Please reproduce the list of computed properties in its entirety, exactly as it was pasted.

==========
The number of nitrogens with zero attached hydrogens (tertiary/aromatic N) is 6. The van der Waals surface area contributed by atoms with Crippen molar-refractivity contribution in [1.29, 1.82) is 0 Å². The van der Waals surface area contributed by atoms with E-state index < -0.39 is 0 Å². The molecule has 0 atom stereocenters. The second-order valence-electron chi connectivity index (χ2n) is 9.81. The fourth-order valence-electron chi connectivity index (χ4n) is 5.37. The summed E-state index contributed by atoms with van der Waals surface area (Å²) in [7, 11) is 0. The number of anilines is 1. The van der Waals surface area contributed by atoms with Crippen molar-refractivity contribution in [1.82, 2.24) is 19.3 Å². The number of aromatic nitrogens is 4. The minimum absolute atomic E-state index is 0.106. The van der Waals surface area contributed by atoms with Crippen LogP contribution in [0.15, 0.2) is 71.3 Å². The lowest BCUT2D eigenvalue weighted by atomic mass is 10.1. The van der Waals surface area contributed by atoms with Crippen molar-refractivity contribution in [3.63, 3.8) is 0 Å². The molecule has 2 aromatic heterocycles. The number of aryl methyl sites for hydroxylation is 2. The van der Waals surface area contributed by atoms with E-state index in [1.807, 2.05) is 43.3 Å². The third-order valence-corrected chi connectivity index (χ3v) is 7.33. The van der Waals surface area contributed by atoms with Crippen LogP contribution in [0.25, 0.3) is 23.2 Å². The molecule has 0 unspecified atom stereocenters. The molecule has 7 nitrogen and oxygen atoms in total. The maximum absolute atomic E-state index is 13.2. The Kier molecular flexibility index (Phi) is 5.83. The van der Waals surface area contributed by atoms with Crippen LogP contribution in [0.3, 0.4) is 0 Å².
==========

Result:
The number of nitrogens with zero attached hydrogens (tertiary/aromatic N) is 6. The van der Waals surface area contributed by atoms with Crippen molar-refractivity contribution in [1.29, 1.82) is 0 Å². The van der Waals surface area contributed by atoms with E-state index < -0.39 is 0 Å². The molecule has 0 atom stereocenters. The second-order valence-electron chi connectivity index (χ2n) is 9.81. The fourth-order valence-electron chi connectivity index (χ4n) is 5.37. The summed E-state index contributed by atoms with van der Waals surface area (Å²) in [7, 11) is 0. The number of anilines is 1. The van der Waals surface area contributed by atoms with Crippen molar-refractivity contribution in [1.82, 2.24) is 19.3 Å². The number of aromatic nitrogens is 4. The minimum absolute atomic E-state index is 0.106. The van der Waals surface area contributed by atoms with Crippen LogP contribution in [0.15, 0.2) is 71.3 Å². The lowest BCUT2D eigenvalue weighted by atomic mass is 10.1. The van der Waals surface area contributed by atoms with Crippen molar-refractivity contribution in [3.63, 3.8) is 0 Å². The molecule has 2 aromatic heterocycles. The number of aryl methyl sites for hydroxylation is 2. The van der Waals surface area contributed by atoms with E-state index in [1.807, 2.05) is 43.3 Å². The third-order valence-corrected chi connectivity index (χ3v) is 7.33. The van der Waals surface area contributed by atoms with Crippen LogP contribution in [0.25, 0.3) is 23.2 Å². The molecule has 0 unspecified atom stereocenters. The molecule has 7 nitrogen and oxygen atoms in total. The maximum absolute atomic E-state index is 13.2. The Kier molecular flexibility index (Phi) is 5.83. The van der Waals surface area contributed by atoms with Crippen LogP contribution in [0.3, 0.4) is 0 Å².